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This article in SSSAJ

  1. Vol. 46 No. 6, p. 1153-1158
     
    Received: Apr 20, 1982
    Accepted: July 29, 1982


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doi:10.2136/sssaj1982.03615995004600060007x

Influence of Solution Composition on Sorption of Zinc by Soils1

  1. M. A. Elrashidi and
  2. G. A. O'Connor2

Abstract

Abstract

The effect of soil solution composition on Zn sorption was investigated in nine soils of varying physical and chemical properties. Most of Zn applied in 0.01 N CaCl2 solution was strongly sorbed by the soils and desorption by 0.01 N CaCl2 solution was negligible even after five desorption cycles. At initial Zn solution concentrations of ⩽ 10 ppm, sorption could be described by the Freundlich sorption isotherm equation. Deviations from this equation were observed at higher concentrations, suggesting the presence of more than one type of site or mechanism for Zn sorption in the soils.

The effects of anion species (Cl-, NO-3, and SO2-4) and ionic strength on Zn sorption were examined at anion concentrations of 0.005, 0.02, and 0.1M. Complexation of Zn (as ZnSO04) in the SO2-4 system was higher than in either the NO-3 [Zn(NO3)+] or Cl- [Zn(Cl)+] system. However, under the experimental conditions examined, neither ionic strength nor anion complex formation significantly affected Zn sorption.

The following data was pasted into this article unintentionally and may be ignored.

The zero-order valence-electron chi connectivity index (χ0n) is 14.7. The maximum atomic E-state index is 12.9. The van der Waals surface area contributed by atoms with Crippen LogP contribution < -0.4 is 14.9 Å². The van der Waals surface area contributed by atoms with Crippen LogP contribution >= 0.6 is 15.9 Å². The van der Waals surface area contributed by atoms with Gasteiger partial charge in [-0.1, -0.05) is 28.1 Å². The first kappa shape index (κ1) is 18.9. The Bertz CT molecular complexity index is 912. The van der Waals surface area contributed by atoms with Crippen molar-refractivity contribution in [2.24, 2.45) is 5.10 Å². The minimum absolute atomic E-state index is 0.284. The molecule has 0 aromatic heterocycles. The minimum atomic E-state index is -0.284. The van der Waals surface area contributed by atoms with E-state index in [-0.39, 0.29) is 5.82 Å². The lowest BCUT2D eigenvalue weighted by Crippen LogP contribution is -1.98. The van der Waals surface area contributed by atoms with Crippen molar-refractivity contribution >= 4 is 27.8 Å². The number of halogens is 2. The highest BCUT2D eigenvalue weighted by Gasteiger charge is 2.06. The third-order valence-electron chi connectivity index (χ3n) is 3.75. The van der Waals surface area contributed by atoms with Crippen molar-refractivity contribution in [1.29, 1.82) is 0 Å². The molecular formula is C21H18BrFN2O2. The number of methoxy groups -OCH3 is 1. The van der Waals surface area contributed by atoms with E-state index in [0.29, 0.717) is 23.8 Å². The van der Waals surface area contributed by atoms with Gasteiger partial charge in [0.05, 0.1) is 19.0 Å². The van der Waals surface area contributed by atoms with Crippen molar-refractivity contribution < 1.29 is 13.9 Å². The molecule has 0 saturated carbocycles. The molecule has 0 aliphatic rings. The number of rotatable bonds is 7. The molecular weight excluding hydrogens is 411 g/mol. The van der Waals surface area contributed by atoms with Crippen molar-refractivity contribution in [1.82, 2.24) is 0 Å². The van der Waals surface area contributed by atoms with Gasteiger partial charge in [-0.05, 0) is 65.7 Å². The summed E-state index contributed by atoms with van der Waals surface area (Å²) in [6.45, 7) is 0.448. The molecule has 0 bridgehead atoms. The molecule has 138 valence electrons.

The presence of EDTA (Ethylenediaminetetraacetic acid) in the soil suspension significantly decreased Zn sorption by the three soils investigated. Only a slight difference in Zn sorption was observed whether EDTA was added to the (Zn containing) soil solution before or after contact with soil.

The influence of Ni and Cu on Zn sorption was significant only when metal concentration in the soil solution was in excess of the sorbing capacity of the soil. In this case, Cu was more effective than Ni in decreasing Zn sorption.

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